This persisting polarization in Turkey extends to other domains of policy, perhaps most justifiably in relation to the unresolved Kurdish issues, which have violently resurfaced after some relatively quiet years. It is reasonable to fault the AKP for promising to resolve the conflict when it was reelected, and then failing to offer the full range of inducements likely to make such a positive outcome happen. It is difficult to interpret accurately the renewal of PKK violence, and the degree to which it is viewed by many segments of Turkish elite opinion as removing all hope of a negotiated solution to this conflict that has long been such a drain on Turkey’s energies, resources, and reputation. The ferocity of this latest stage of this 30 year struggle is not easily explained. To some degree it is a spillover of growing regional tensions with the countries surrounding Turkey, and particularly with the Kurdish movements in these countries, especially Iraq and Syria. There is also the strong possibility that elements of the Kurdish resistance see the fluidity of the regional situation as a second window of opportunity to achieve national self-determination. The first window having been slammed shut in the early republican years by the strong nation-building ideology associated with Kemalist governance of the country.

Also serious is some deserved criticism of Turkey’s Syrian policy that charges the government with an imprudent and amateurish shift from one extreme to the other. First, an ill-advised embrace of Assad’s dictatorial regime a few years ago followed by a supposedly premature and questionable alignment with anti-regime Syrian rebel forces without knowing their true character. Ahmet Davutoglu’s positive initiatives in Damascus were early on hailed as the centerpiece of ‘zero problems with neighbors,’ an approach that his harshest critics now find totally discredited given the deterioration of relations, not only with Syria, but with Iran and Iraq. Again such criticism seems greatly overstated by an opposition that seizes on any failure of governing policy without considering either its positive sides or offering more sensible alternatives. Whatever the leadership in Ankara during the last two years, the changing and unanticipated regional circumstances would require the foreign policy establishment to push hard on a reset button. Mr. Davutoglu has done his best all along to offer a rationale for the changed tone and substance of Turkish foreign policy, especially in relation to Syria, which I find generally convincing, although the coordination of policy toward Syria with Washington seems questionable.

In the larger picture, there were few advance warnings that the Arab Spring would erupt, and produce the uprisings throughout the region that have taken place in the last 20 months. Prior to this tumult the Arab world seemed ultra-stable, with authoritarian regimes having been in place for several decades, and little indication that domestic challenges would emerge in the near future. In these conditions, it seemed sensible to have positive relations with neighbors and throughout the Arab world based on a mixture of practical and principled considerations. There were attractive economic opportunities to expand Turkish trade, investment, and cultural influence; as well, it was reasonable to suppose that Turkish efforts at conflict mediation could open political space for modest moves toward democracy and the protection of human rights might be an appropriate context within which to practice ‘constructive engagement.’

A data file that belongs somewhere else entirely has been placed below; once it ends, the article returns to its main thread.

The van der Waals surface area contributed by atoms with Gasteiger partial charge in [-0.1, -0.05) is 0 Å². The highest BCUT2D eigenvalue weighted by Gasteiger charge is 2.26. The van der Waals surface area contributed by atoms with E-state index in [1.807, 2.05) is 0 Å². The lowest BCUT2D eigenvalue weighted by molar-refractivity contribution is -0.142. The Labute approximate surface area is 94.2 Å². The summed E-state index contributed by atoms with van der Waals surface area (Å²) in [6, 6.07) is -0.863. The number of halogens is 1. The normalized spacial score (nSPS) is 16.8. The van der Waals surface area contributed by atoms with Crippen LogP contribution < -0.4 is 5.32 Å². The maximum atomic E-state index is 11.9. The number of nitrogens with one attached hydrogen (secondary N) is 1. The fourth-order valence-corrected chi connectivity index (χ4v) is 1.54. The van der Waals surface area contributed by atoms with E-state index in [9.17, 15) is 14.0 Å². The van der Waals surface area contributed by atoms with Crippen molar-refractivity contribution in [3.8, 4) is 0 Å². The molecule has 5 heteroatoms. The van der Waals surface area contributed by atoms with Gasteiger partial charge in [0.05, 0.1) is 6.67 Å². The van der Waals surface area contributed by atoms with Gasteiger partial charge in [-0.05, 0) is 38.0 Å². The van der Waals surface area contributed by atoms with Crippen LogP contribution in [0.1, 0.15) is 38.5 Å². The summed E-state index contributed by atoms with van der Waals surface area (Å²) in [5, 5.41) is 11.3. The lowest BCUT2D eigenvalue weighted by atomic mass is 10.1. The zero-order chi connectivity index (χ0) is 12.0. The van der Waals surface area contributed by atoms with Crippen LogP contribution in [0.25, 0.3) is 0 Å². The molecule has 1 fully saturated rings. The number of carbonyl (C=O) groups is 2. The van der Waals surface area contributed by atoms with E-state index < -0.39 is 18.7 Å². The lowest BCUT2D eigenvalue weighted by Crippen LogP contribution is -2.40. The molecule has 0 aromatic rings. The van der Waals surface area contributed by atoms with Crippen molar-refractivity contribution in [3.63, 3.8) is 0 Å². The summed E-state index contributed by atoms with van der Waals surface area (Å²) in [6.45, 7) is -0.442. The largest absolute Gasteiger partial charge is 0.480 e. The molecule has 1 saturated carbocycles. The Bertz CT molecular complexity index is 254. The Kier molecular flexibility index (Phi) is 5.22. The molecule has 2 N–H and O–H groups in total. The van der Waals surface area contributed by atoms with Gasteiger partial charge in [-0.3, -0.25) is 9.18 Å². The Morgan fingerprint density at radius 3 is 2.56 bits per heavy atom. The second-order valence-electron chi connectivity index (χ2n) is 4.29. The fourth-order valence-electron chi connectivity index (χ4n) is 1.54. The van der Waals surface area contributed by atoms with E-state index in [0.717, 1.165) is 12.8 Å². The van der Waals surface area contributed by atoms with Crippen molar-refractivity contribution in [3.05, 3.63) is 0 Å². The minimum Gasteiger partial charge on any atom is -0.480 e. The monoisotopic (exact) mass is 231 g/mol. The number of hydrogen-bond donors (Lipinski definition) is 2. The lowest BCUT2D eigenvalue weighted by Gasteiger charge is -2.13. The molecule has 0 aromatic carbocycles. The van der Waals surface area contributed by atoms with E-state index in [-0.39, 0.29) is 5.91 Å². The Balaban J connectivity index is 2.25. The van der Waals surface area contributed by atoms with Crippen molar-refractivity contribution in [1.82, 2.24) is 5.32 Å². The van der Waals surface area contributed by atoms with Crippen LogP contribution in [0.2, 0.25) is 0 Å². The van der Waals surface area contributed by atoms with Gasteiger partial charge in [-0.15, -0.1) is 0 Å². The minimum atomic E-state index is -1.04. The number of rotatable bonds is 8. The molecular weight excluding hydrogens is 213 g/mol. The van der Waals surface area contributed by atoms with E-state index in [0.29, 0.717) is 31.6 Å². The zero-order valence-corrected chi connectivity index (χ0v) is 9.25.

Foreign Policy Achievements

It should also be pointed out that from the outset of his public service the Turkish Foreign Minister has been tireless in his efforts to resolve conflicts within an expanding zone of activity and influence. There were constructive and well organized attempts to mediate the long festering conflict between Israel and Syria with respect to the Golan Heights, encouragement of a reconciliation process in former Yugoslavia that did achieve a diplomatic breakthrough in relations between Serbia and Bosnia; he made a notable effort to bringing conflicting powers in the Caucasus together; bravest of all, was the sensible effort to bring Hamas into the political arena so as to give some chance to a negotiated end to the Israel/Palestine conflict; and boldest of all, in concert with Brazil, was a temporarily successful effort in 2010 to persuade Iran to enter an agreement to store outside its borders enriched uranium that could be used to fabricate nuclear weapons. These were all laudable objectives, and creative uses of the diplomacy of soft power, and to the extent successful, extremely helpful in reducing regional tensions, and raising hopes for peace. Even when unsuccessful, such attempts bold and responsible efforts to find ways to improve the political atmosphere, and to find better diplomatic options than permanent antagonism, or worse, threats or uses force to resolve conflicts and enhance security.